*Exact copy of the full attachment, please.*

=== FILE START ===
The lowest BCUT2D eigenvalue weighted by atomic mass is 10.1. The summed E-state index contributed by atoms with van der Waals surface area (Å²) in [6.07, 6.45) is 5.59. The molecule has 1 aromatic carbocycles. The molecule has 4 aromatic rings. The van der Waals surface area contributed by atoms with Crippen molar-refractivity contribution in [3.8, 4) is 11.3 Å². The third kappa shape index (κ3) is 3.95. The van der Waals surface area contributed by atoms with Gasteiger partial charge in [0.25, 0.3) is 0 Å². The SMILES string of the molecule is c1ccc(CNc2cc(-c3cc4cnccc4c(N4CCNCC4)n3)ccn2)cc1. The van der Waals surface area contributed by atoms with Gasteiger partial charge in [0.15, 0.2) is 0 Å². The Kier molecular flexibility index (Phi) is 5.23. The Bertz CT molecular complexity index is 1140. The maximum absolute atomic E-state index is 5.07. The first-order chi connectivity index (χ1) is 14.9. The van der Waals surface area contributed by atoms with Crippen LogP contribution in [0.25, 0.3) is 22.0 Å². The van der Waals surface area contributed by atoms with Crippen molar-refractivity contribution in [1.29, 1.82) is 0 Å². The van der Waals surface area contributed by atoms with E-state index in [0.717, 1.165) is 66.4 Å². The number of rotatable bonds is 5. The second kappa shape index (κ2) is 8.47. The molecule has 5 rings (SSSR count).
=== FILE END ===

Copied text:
The lowest BCUT2D eigenvalue weighted by atomic mass is 10.1. The summed E-state index contributed by atoms with van der Waals surface area (Å²) in [6.07, 6.45) is 5.59. The molecule has 1 aromatic carbocycles. The molecule has 4 aromatic rings. The van der Waals surface area contributed by atoms with Crippen molar-refractivity contribution in [3.8, 4) is 11.3 Å². The third kappa shape index (κ3) is 3.95. The van der Waals surface area contributed by atoms with Gasteiger partial charge in [0.25, 0.3) is 0 Å². The SMILES string of the molecule is c1ccc(CNc2cc(-c3cc4cnccc4c(N4CCNCC4)n3)ccn2)cc1. The van der Waals surface area contributed by atoms with Gasteiger partial charge in [0.15, 0.2) is 0 Å². The Kier molecular flexibility index (Phi) is 5.23. The Bertz CT molecular complexity index is 1140. The maximum absolute atomic E-state index is 5.07. The first-order chi connectivity index (χ1) is 14.9. The van der Waals surface area contributed by atoms with Crippen LogP contribution in [0.25, 0.3) is 22.0 Å². The van der Waals surface area contributed by atoms with Crippen molar-refractivity contribution in [1.29, 1.82) is 0 Å². The van der Waals surface area contributed by atoms with E-state index in [0.717, 1.165) is 66.4 Å². The number of rotatable bonds is 5. The second kappa shape index (κ2) is 8.47. The molecule has 5 rings (SSSR count).